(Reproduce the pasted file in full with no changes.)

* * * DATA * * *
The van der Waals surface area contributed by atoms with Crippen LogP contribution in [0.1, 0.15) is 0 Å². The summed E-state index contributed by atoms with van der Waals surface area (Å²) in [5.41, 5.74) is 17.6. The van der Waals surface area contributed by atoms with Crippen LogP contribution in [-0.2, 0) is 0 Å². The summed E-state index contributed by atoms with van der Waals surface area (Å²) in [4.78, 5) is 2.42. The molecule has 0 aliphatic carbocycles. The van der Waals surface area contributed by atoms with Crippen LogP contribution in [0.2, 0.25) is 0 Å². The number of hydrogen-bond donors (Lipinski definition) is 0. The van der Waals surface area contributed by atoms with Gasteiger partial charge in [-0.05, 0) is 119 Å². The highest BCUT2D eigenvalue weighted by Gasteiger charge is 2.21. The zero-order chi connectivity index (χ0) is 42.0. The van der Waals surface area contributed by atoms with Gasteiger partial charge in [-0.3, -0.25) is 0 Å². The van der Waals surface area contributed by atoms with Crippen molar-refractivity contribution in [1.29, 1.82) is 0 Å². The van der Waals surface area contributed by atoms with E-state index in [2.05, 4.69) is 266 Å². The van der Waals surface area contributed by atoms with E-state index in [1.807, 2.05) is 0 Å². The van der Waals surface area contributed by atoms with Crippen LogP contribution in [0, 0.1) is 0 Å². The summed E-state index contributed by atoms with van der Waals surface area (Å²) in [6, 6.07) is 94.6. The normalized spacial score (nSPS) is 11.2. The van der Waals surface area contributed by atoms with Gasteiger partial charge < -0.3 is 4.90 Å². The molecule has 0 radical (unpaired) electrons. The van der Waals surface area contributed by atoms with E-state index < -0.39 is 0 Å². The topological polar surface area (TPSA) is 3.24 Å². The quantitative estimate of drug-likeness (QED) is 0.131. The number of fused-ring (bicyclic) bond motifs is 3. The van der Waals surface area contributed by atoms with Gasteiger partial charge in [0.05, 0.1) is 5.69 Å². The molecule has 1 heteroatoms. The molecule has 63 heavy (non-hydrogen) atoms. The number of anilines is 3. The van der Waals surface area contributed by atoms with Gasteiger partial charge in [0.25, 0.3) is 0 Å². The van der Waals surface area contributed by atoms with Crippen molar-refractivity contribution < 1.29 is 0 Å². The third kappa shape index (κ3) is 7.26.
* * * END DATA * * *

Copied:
The van der Waals surface area contributed by atoms with Crippen LogP contribution in [0.1, 0.15) is 0 Å². The summed E-state index contributed by atoms with van der Waals surface area (Å²) in [5.41, 5.74) is 17.6. The van der Waals surface area contributed by atoms with Crippen LogP contribution in [-0.2, 0) is 0 Å². The summed E-state index contributed by atoms with van der Waals surface area (Å²) in [4.78, 5) is 2.42. The molecule has 0 aliphatic carbocycles. The van der Waals surface area contributed by atoms with Crippen LogP contribution in [0.2, 0.25) is 0 Å². The number of hydrogen-bond donors (Lipinski definition) is 0. The van der Waals surface area contributed by atoms with Gasteiger partial charge in [-0.05, 0) is 119 Å². The highest BCUT2D eigenvalue weighted by Gasteiger charge is 2.21. The zero-order chi connectivity index (χ0) is 42.0. The van der Waals surface area contributed by atoms with Gasteiger partial charge in [-0.3, -0.25) is 0 Å². The van der Waals surface area contributed by atoms with Crippen molar-refractivity contribution in [1.29, 1.82) is 0 Å². The van der Waals surface area contributed by atoms with E-state index in [2.05, 4.69) is 266 Å². The van der Waals surface area contributed by atoms with E-state index in [1.807, 2.05) is 0 Å². The van der Waals surface area contributed by atoms with Crippen LogP contribution in [0, 0.1) is 0 Å². The summed E-state index contributed by atoms with van der Waals surface area (Å²) in [6, 6.07) is 94.6. The normalized spacial score (nSPS) is 11.2. The van der Waals surface area contributed by atoms with Gasteiger partial charge < -0.3 is 4.90 Å². The molecule has 0 radical (unpaired) electrons. The van der Waals surface area contributed by atoms with E-state index < -0.39 is 0 Å². The topological polar surface area (TPSA) is 3.24 Å². The quantitative estimate of drug-likeness (QED) is 0.131. The number of fused-ring (bicyclic) bond motifs is 3. The van der Waals surface area contributed by atoms with Gasteiger partial charge in [0.05, 0.1) is 5.69 Å². The molecule has 1 heteroatoms. The molecule has 63 heavy (non-hydrogen) atoms. The number of anilines is 3. The van der Waals surface area contributed by atoms with Gasteiger partial charge in [0.25, 0.3) is 0 Å². The van der Waals surface area contributed by atoms with Crippen molar-refractivity contribution < 1.29 is 0 Å². The third kappa shape index (κ3) is 7.26.